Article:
Other Ways to Treat Astigmatism
While LASIK can be helpful in treating astigmatism, it isn't the right solution for all people. Your doctor may say the surgery isn't right for you if:
- Your corneas are thin.
- Your prescription is too strong.
- You have an autoimmune disorder.
- Your eyes are always dry.
- You have a health condition that impedes healing, such as diabetes.
LASIK also comes with some risks, including undercorrection. When that happens, you may still struggle to see clearly when the surgery is complete. You may also find that you cannot see as clearly after surgery as you did when you wore glasses or contacts before surgery. Some people struggle with dry eyes or halos after surgery too.
These complications may be rare, but they could keep you away from scheduling surgery. Some people may be leery of accepting a surgery when there are other options available.
According to research published in Europe PMC, LASIK with an excimer laser is considered the best surgical technique for astigmatism correction. There are other surgeries available, but they may not stack up to the benefits of LASIK with this type of machine.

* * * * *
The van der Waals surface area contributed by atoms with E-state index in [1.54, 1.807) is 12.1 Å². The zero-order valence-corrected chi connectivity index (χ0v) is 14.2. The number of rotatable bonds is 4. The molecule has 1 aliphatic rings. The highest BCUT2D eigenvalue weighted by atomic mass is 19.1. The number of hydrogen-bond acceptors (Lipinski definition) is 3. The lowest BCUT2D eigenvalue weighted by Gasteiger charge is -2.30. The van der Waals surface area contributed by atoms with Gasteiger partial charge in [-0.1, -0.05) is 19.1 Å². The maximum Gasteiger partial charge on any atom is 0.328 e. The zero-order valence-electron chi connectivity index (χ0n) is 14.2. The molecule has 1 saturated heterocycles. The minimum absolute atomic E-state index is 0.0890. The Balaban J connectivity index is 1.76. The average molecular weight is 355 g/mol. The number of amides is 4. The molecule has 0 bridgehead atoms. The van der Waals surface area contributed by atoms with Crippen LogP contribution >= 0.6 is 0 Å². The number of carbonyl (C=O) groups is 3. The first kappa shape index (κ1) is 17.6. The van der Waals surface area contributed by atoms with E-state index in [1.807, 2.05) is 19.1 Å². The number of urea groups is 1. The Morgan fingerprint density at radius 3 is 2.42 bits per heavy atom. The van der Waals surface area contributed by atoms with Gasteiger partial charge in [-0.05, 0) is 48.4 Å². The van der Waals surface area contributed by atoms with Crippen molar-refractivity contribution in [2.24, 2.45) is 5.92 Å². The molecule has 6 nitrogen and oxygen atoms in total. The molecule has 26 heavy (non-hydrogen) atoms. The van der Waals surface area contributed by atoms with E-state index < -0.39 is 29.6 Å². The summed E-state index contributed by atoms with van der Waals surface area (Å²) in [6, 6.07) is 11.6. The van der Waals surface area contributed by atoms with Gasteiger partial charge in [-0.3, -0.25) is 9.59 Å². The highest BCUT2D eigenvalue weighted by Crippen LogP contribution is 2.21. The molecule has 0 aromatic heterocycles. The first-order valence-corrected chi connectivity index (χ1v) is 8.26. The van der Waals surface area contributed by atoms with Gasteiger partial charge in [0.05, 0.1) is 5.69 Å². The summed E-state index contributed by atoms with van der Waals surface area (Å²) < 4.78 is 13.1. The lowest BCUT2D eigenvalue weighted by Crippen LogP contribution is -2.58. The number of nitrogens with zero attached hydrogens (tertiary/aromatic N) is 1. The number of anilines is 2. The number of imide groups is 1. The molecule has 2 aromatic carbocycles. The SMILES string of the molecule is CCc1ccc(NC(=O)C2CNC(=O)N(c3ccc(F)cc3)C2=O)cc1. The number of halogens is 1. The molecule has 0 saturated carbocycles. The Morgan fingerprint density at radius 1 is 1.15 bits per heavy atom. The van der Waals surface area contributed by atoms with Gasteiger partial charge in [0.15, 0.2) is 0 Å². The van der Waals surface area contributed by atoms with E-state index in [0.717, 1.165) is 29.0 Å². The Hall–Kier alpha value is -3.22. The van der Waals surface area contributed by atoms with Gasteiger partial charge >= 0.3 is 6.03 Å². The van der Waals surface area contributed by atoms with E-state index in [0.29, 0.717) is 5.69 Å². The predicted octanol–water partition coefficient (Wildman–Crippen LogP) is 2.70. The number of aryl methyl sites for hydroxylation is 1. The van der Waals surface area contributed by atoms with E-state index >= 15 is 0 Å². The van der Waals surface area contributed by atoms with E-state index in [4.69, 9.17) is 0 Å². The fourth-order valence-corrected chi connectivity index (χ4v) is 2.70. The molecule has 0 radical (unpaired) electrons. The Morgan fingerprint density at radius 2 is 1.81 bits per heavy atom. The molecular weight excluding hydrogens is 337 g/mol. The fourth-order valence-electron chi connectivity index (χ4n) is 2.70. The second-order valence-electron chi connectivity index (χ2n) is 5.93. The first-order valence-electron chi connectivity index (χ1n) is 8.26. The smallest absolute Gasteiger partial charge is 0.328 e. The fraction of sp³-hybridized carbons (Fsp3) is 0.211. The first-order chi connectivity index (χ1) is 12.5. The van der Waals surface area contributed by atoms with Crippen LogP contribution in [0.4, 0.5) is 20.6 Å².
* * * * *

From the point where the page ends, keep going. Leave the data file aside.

According to the National Eye Institute, wearing eyeglasses is the safest and easiest way to correct astigmatism. Glasses do cause some visual disturbances, but you may be able to adjust to those issues. Glasses are also typically covered by insurance, which is not true of LASIK.
We Can Help You
We know that LASIK can help people with astigmatism. But we also know that LASIK is a permanent procedure, and you will want to consider your options carefully. That's why we begin all of our consultations with an examination. We look at your eyes, we check your prescription, we discuss your lifestyle, and we help you understand whether or not surgery is right for you.
If you decide that surgery is not right for you, we can help you understand your other options. Please contact us to set up an appointment.
How Does LASIK Work? Everything You Need to Know About LASIK Eye Surgery. (June 2017). American Refractive Surgery Council.
Your Eye Health: Astigmatism. Optometry Australia.
The Basics of LASIK Eye Surgery. Federal Trade Commission.
Photorefractive (Laser) Surgery for the Correction of Refractive Errors. (March 2006). National Institute for Health and Care Excellence.
Minimum Amount of Astigmatism That Should Be Corrected. (January 2014). Journal of Cataract and Refractive Surgery.
Efficacy of Laser In Situ Keratomileusis in Correcting Anterior and Non-Anterior Corneal Astigmatism: Comparative Study. (October 2010). Journal of Cataract and Refractive Surgery.
Astigmatism Correction With Excimer Laser. (March 2012). Europe PMC.
Facts About Astigmatism. (October 2010). National Eye Institute.